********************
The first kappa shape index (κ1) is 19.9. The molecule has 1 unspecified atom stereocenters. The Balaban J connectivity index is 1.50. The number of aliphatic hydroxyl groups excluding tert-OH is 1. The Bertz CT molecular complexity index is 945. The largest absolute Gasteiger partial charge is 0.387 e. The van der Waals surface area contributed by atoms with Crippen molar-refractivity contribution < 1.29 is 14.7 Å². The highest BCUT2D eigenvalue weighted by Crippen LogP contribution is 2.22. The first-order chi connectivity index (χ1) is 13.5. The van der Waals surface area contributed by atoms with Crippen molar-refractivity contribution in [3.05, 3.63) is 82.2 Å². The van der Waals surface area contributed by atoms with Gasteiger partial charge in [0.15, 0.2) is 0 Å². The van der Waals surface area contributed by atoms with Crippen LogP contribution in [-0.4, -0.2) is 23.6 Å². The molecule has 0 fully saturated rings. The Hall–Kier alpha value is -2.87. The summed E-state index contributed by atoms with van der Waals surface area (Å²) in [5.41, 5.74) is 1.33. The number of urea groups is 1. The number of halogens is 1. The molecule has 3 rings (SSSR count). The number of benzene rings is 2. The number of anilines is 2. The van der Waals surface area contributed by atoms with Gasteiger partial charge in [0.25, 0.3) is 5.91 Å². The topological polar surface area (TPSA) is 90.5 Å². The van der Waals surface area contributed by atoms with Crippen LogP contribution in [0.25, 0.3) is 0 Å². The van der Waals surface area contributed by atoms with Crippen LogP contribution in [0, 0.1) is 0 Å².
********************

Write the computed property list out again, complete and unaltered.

The first kappa shape index (κ1) is 19.9. The molecule has 1 unspecified atom stereocenters. The Balaban J connectivity index is 1.50. The number of aliphatic hydroxyl groups excluding tert-OH is 1. The Bertz CT molecular complexity index is 945. The largest absolute Gasteiger partial charge is 0.387 e. The van der Waals surface area contributed by atoms with Crippen molar-refractivity contribution < 1.29 is 14.7 Å². The highest BCUT2D eigenvalue weighted by Crippen LogP contribution is 2.22. The first-order chi connectivity index (χ1) is 13.5. The van der Waals surface area contributed by atoms with Crippen molar-refractivity contribution in [3.05, 3.63) is 82.2 Å². The van der Waals surface area contributed by atoms with Gasteiger partial charge in [0.15, 0.2) is 0 Å². The van der Waals surface area contributed by atoms with Crippen LogP contribution in [-0.4, -0.2) is 23.6 Å². The molecule has 0 fully saturated rings. The Hall–Kier alpha value is -2.87. The summed E-state index contributed by atoms with van der Waals surface area (Å²) in [5.41, 5.74) is 1.33. The number of urea groups is 1. The number of halogens is 1. The molecule has 3 rings (SSSR count). The number of benzene rings is 2. The number of anilines is 2. The van der Waals surface area contributed by atoms with Gasteiger partial charge in [0.25, 0.3) is 5.91 Å². The topological polar surface area (TPSA) is 90.5 Å². The van der Waals surface area contributed by atoms with Crippen LogP contribution in [0.25, 0.3) is 0 Å². The van der Waals surface area contributed by atoms with Crippen LogP contribution in [0, 0.1) is 0 Å².